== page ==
Duality is fundamental to a Giambattista Valli collection. In today's show, it was as elementary as the black-white dichotomy of the cape and dress, and as complex as the boy-girl thing that shaped the opening sequence of gamine looks (see the patent oxfords where the Valli girl is more usually elevated in heels). The connection between the two might be the quality that Valli calls "contemporaneity." He wants everything to be immediate, or, as he said after his show, "I want to arrive three minutes before a woman is thinking about getting dressed."

That being the case, his show today was probably his most successful, in that it was his most urgent. There was precious little room for the froufrou that used to make Valli's presentations such an infectious delight. In fact, when it got down to basics, the show was one more testament to the power of this designer's personality. How else to explain that coterie of gorgeous young female fans, because his clothes were actually rather chaste, not at all the brazen billboards of va-va-voom you might expect from someone with his party-hearty rep. Necklines were high, silhouettes were schoolgirl-simple, the palette was primarily monochrome black and white, bar rare injections of pink, red, and acid yellow. Valli's sole visual was a tulip print he'd lifted from a Flemish painting. It was striking in a sheath that was diagonally intersected by a drape of black crepe. The same idea was beautifully, simply expressed in a shell top in black and white, again divided diagonally.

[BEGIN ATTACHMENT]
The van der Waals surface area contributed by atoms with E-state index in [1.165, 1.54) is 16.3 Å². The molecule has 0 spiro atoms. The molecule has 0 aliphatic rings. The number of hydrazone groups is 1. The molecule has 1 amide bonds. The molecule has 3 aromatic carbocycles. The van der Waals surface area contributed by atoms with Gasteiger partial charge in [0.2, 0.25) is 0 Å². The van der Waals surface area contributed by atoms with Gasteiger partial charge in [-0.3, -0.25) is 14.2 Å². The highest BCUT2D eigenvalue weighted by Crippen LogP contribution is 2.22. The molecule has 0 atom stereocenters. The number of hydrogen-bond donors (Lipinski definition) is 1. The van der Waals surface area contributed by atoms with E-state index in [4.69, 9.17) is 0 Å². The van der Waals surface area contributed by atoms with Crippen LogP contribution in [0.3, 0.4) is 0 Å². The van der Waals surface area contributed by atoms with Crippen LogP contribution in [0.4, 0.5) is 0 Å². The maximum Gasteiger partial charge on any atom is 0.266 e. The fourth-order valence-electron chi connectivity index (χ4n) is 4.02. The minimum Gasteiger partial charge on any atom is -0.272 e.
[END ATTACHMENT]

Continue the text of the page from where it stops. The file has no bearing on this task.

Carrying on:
Valli used the goat fur that has been Fall's default position for girls gone wild, but the overwhelming impression of his collection was restraint—it was streamlined and locked up tight. Maybe that makes sense, given that he's just closed the books on his first five years in business. But you can't help craving a Giamba breakout.